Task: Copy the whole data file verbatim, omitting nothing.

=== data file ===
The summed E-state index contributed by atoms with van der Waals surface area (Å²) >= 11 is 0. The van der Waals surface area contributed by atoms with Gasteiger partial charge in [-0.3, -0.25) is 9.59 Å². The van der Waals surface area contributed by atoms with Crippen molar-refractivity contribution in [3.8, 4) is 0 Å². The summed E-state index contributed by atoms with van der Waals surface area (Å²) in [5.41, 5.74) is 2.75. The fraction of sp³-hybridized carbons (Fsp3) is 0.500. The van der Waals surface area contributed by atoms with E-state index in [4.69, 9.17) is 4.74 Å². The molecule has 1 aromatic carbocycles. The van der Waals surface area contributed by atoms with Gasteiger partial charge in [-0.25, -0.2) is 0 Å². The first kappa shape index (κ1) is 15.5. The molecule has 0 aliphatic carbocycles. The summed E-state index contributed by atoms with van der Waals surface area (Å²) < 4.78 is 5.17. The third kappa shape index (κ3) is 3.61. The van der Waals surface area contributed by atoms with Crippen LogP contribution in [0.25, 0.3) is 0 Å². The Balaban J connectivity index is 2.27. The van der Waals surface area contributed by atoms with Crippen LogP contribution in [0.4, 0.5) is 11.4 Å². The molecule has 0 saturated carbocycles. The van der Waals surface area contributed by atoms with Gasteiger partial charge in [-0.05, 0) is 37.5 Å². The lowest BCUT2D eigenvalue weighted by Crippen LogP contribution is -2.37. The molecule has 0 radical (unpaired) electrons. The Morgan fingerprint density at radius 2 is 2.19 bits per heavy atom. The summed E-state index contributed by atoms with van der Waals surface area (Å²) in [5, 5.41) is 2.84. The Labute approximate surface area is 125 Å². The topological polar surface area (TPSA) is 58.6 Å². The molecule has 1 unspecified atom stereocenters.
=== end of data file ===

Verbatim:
The summed E-state index contributed by atoms with van der Waals surface area (Å²) >= 11 is 0. The van der Waals surface area contributed by atoms with Gasteiger partial charge in [-0.3, -0.25) is 9.59 Å². The van der Waals surface area contributed by atoms with Crippen molar-refractivity contribution in [3.8, 4) is 0 Å². The summed E-state index contributed by atoms with van der Waals surface area (Å²) in [5.41, 5.74) is 2.75. The fraction of sp³-hybridized carbons (Fsp3) is 0.500. The van der Waals surface area contributed by atoms with E-state index in [4.69, 9.17) is 4.74 Å². The molecule has 1 aromatic carbocycles. The van der Waals surface area contributed by atoms with Gasteiger partial charge in [-0.25, -0.2) is 0 Å². The first kappa shape index (κ1) is 15.5. The molecule has 0 aliphatic carbocycles. The summed E-state index contributed by atoms with van der Waals surface area (Å²) < 4.78 is 5.17. The third kappa shape index (κ3) is 3.61. The van der Waals surface area contributed by atoms with Crippen LogP contribution in [0.25, 0.3) is 0 Å². The Balaban J connectivity index is 2.27. The van der Waals surface area contributed by atoms with Crippen LogP contribution in [0.4, 0.5) is 11.4 Å². The molecule has 0 saturated carbocycles. The van der Waals surface area contributed by atoms with Gasteiger partial charge in [-0.05, 0) is 37.5 Å². The lowest BCUT2D eigenvalue weighted by Crippen LogP contribution is -2.37. The molecule has 0 radical (unpaired) electrons. The Morgan fingerprint density at radius 2 is 2.19 bits per heavy atom. The summed E-state index contributed by atoms with van der Waals surface area (Å²) in [5, 5.41) is 2.84. The Labute approximate surface area is 125 Å². The topological polar surface area (TPSA) is 58.6 Å². The molecule has 1 unspecified atom stereocenters.